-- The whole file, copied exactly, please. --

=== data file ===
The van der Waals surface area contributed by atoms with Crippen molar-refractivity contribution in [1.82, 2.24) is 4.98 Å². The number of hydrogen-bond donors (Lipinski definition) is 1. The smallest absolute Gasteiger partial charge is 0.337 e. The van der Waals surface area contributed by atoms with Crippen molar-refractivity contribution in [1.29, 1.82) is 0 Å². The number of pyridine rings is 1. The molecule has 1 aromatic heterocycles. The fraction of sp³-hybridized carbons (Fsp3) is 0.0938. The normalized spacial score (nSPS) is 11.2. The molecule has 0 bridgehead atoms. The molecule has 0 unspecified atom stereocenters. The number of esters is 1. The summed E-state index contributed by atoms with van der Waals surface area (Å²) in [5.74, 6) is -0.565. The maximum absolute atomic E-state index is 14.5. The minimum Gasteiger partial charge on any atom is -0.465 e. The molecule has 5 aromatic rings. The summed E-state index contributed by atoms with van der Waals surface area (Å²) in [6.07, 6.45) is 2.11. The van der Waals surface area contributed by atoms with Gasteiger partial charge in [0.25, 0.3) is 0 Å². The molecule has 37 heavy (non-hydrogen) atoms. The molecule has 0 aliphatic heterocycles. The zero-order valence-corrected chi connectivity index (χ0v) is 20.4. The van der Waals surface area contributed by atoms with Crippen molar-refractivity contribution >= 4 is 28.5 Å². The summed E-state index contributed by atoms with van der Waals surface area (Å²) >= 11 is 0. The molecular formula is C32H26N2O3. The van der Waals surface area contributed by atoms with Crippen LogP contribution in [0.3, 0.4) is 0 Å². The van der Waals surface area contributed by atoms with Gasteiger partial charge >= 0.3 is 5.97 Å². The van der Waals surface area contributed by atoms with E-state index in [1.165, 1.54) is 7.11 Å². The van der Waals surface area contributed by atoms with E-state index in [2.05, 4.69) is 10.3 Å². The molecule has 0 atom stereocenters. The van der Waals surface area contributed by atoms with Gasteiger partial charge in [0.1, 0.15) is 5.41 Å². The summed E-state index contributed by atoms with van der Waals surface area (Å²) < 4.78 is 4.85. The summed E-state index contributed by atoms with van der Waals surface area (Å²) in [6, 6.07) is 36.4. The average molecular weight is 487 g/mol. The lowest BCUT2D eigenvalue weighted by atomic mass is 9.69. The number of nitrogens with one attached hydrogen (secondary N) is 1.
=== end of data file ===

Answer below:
The van der Waals surface area contributed by atoms with Crippen molar-refractivity contribution in [1.82, 2.24) is 4.98 Å². The number of hydrogen-bond donors (Lipinski definition) is 1. The smallest absolute Gasteiger partial charge is 0.337 e. The van der Waals surface area contributed by atoms with Crippen molar-refractivity contribution in [1.29, 1.82) is 0 Å². The number of pyridine rings is 1. The molecule has 1 aromatic heterocycles. The fraction of sp³-hybridized carbons (Fsp3) is 0.0938. The normalized spacial score (nSPS) is 11.2. The molecule has 0 bridgehead atoms. The molecule has 0 unspecified atom stereocenters. The number of esters is 1. The summed E-state index contributed by atoms with van der Waals surface area (Å²) in [5.74, 6) is -0.565. The maximum absolute atomic E-state index is 14.5. The minimum Gasteiger partial charge on any atom is -0.465 e. The molecule has 5 aromatic rings. The summed E-state index contributed by atoms with van der Waals surface area (Å²) in [6.07, 6.45) is 2.11. The van der Waals surface area contributed by atoms with Gasteiger partial charge in [0.25, 0.3) is 0 Å². The molecule has 37 heavy (non-hydrogen) atoms. The molecule has 0 aliphatic heterocycles. The zero-order valence-corrected chi connectivity index (χ0v) is 20.4. The van der Waals surface area contributed by atoms with Crippen molar-refractivity contribution >= 4 is 28.5 Å². The summed E-state index contributed by atoms with van der Waals surface area (Å²) >= 11 is 0. The molecular formula is C32H26N2O3. The van der Waals surface area contributed by atoms with Crippen LogP contribution in [0.3, 0.4) is 0 Å². The van der Waals surface area contributed by atoms with Gasteiger partial charge >= 0.3 is 5.97 Å². The van der Waals surface area contributed by atoms with E-state index in [1.165, 1.54) is 7.11 Å². The van der Waals surface area contributed by atoms with E-state index in [2.05, 4.69) is 10.3 Å². The molecule has 0 atom stereocenters. The van der Waals surface area contributed by atoms with Gasteiger partial charge in [0.1, 0.15) is 5.41 Å². The summed E-state index contributed by atoms with van der Waals surface area (Å²) < 4.78 is 4.85. The summed E-state index contributed by atoms with van der Waals surface area (Å²) in [6, 6.07) is 36.4. The average molecular weight is 487 g/mol. The lowest BCUT2D eigenvalue weighted by atomic mass is 9.69. The number of nitrogens with one attached hydrogen (secondary N) is 1.